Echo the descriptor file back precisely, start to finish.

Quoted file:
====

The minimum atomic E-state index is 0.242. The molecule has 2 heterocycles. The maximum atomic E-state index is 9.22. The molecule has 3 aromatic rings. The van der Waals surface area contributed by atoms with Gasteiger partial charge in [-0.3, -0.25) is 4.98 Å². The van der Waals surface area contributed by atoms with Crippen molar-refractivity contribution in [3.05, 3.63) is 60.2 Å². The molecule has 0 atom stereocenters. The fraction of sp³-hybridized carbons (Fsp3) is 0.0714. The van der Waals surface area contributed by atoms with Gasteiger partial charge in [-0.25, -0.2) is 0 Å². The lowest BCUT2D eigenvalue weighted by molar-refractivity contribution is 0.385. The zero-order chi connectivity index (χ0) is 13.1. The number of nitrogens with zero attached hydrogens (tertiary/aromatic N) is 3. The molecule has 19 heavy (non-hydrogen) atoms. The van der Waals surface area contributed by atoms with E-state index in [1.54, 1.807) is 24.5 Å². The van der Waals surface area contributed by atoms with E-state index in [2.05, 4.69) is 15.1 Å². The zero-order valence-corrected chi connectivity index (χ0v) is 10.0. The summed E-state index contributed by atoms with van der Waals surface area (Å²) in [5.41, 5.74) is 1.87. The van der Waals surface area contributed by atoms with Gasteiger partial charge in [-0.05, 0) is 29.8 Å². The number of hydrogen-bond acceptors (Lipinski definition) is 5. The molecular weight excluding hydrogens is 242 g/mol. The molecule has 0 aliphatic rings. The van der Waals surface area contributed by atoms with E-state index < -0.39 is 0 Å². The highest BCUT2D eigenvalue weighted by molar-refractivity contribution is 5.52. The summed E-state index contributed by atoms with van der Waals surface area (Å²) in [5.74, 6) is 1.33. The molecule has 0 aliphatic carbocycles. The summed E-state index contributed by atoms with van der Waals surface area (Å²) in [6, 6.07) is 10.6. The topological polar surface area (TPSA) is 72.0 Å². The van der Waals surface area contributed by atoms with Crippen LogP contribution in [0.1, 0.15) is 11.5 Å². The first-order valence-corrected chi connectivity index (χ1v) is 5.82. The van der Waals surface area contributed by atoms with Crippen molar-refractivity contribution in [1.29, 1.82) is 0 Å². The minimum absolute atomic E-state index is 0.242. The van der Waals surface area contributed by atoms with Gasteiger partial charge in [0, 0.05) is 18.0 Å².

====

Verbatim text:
The minimum atomic E-state index is 0.242. The molecule has 2 heterocycles. The maximum atomic E-state index is 9.22. The molecule has 3 aromatic rings. The van der Waals surface area contributed by atoms with Gasteiger partial charge in [-0.3, -0.25) is 4.98 Å². The van der Waals surface area contributed by atoms with Crippen molar-refractivity contribution in [3.05, 3.63) is 60.2 Å². The molecule has 0 atom stereocenters. The fraction of sp³-hybridized carbons (Fsp3) is 0.0714. The van der Waals surface area contributed by atoms with Gasteiger partial charge in [-0.25, -0.2) is 0 Å². The lowest BCUT2D eigenvalue weighted by molar-refractivity contribution is 0.385. The zero-order chi connectivity index (χ0) is 13.1. The number of nitrogens with zero attached hydrogens (tertiary/aromatic N) is 3. The molecule has 19 heavy (non-hydrogen) atoms. The van der Waals surface area contributed by atoms with E-state index in [1.54, 1.807) is 24.5 Å². The van der Waals surface area contributed by atoms with E-state index in [2.05, 4.69) is 15.1 Å². The zero-order valence-corrected chi connectivity index (χ0v) is 10.0. The summed E-state index contributed by atoms with van der Waals surface area (Å²) in [5.41, 5.74) is 1.87. The van der Waals surface area contributed by atoms with Gasteiger partial charge in [-0.05, 0) is 29.8 Å². The number of hydrogen-bond acceptors (Lipinski definition) is 5. The molecular weight excluding hydrogens is 242 g/mol. The molecule has 0 aliphatic rings. The van der Waals surface area contributed by atoms with E-state index < -0.39 is 0 Å². The highest BCUT2D eigenvalue weighted by molar-refractivity contribution is 5.52. The summed E-state index contributed by atoms with van der Waals surface area (Å²) in [5.74, 6) is 1.33. The molecule has 0 aliphatic carbocycles. The summed E-state index contributed by atoms with van der Waals surface area (Å²) in [6, 6.07) is 10.6. The topological polar surface area (TPSA) is 72.0 Å². The van der Waals surface area contributed by atoms with Crippen LogP contribution in [0.1, 0.15) is 11.5 Å². The first-order valence-corrected chi connectivity index (χ1v) is 5.82. The van der Waals surface area contributed by atoms with Crippen molar-refractivity contribution in [1.29, 1.82) is 0 Å². The minimum absolute atomic E-state index is 0.242. The van der Waals surface area contributed by atoms with Gasteiger partial charge in [0, 0.05) is 18.0 Å².